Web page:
Timber Frame Construction: Green Timber vs. Kiln Dried Timber

Hamill Creek   |   Apr 6, 2020

There are many things to consider when designing your timber frame home. In addition to the house’s style and the type of wood you’d like to use, timber frame construction gives you the option of using green timber framing or having the timber kiln dried. But what’s the difference, and which one should you choose for your new home? In this article, we’ll talk about building with green lumber versus kiln-dried timber, including the advantages and disadvantages of both methods. We’ll also explain how air-dried timber differs from kiln-dried wood.

Whether you’re investigating green oak timber frame construction or looking for a custom timber frame kit using Douglas fir, Hamill Creek Timber Homes can help you build your dream home.

What is Green Wood?

Green wood — or green timber — is a timber that has been cut from the forest and immediately used for timber frame construction, without seasoning or drying. When wood is “seasoned,” it is left to dry for a long time so that the moisture evaporates. For those building a timber frame home, you can choose from green timber, seasoned timber (air-dried) or kiln-dried timber.

Can You Build with Fresh Cut Lumber?

Building with green lumber for timber frame construction can save time, money and energy. With green timber, you can begin building right away without having to wait for the wood to dry, or having the added cost for kiln drying, which uses environmentally damaging fossil fuels during the drying process. However, fresh timber will shrink as it dries.

While it’s possible to use special construction methods to work around this issue, Hamill Creek Timber Homes uses both air drying and kiln drying to reduce the moisture content of the timber for a more stable, long-lasting product. We have the expertise to know the type of preparation needed for every part of your new timber home, for both exterior and interior framing.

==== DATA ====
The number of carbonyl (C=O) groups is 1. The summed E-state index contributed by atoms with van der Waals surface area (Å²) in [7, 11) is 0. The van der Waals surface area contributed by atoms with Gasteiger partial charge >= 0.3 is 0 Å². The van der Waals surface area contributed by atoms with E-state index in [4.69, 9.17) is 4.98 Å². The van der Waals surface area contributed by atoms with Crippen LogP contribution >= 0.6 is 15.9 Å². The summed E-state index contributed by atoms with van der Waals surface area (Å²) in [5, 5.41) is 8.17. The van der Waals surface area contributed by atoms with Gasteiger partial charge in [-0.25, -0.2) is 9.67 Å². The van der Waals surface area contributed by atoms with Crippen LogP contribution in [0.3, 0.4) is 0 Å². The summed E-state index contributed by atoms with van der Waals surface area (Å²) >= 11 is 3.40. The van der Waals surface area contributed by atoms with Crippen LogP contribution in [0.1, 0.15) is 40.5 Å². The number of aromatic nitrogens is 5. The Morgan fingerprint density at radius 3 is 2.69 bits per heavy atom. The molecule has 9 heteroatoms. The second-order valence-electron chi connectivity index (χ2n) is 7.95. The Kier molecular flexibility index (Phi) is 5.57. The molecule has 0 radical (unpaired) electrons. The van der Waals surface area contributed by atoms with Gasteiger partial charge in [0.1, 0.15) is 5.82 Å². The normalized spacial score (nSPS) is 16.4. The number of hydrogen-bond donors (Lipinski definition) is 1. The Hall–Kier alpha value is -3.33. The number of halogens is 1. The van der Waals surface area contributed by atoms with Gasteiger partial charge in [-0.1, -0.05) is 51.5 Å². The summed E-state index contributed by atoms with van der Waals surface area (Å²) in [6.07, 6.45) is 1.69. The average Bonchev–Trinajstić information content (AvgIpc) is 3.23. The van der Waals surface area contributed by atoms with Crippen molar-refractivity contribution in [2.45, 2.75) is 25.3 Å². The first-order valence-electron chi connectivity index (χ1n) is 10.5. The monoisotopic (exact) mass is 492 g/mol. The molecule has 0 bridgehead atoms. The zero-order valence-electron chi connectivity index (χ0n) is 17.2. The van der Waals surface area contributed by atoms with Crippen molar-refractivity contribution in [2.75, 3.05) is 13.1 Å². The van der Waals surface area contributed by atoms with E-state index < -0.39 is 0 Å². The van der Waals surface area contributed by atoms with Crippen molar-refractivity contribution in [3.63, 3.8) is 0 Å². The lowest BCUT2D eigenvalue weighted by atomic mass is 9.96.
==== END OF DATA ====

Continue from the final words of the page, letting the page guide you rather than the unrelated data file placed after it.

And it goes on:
Should You Air Dry or Kiln Dry?

There are advantages and disadvantages to both air drying and kiln drying methods. Whatever type of wood you use, the timber in timber frames should have on average 19% or less moisture content. This is very important since properly dried timber will minimize the effects due to shrinkage and expansion throughout seasonal changes.

Air Dried Timber – The primary advantage of air drying timber is that it’s less expensive than kiln drying. For environmentally-conscious homeowners, air-dried timber does not use any fossil fuels to dry. The main disadvantage of air drying timber is the time it takes. Air drying wood is a slow process—approximately .5-1 inch per year, depending on the type of wood. For natural drying, oversized timbers are stacked and separated by dividers, which allows for even, thorough drying. When the drying is done, they’re planed to the proper size, removing any twisting and splits.

Kiln Dried Timber – Kiln dried timber’s main advantage is that it’s faster than air drying. However, it’s a more expensive process, stresses the wood more than air drying and uses fossil fuels to produce the heat that’s needed to dry the wood. Kiln drying timbers is typically done with radio frequency (RF) and, like air drying, bring the moisture of the wood down to 19% or less. One important aspect of kiln-dried timber is that 2-inch lumber or thinner is more efficiently dried in kilns that larger timbers. Therefore, most timber drying in kilns is for smaller timber thicknesses or dimensions. These thinner woods are used for flooring or for trims, where it is more important to have a moisture content below 12%.

What is the Basic Process for Kiln Dried Timber?

For kiln drying of timber, electromagnetic waves at the radio frequency (RF) range, like those produced by a cell phone, are introduced. An amplifier is used to generate a fixed frequency so that the heat can be controlled, keeping the wood at a consistent temperature.

Upon exposure to RF, the water molecules in the wood are excited so that they align and then exit the wood through its natural veins. This is the same way, in reverse, that water entered the tree during its growth.

Choose Hamill Creek for the Best Timber Frame Home Construction

Hamill Creek Timber Homes is the premier source for expert advice and construction of exquisite timber frame homes. Located in British Columbia, we have access to some of the finest timber in the world, sourced directly from sustainable forests. We have been timber framing since 1989. Contact us today to discuss your timber frame project.

Blog Archive   /   Choosing the Timber Species for Your Timber Frame Home

Ready to build your dream home?

Contact Us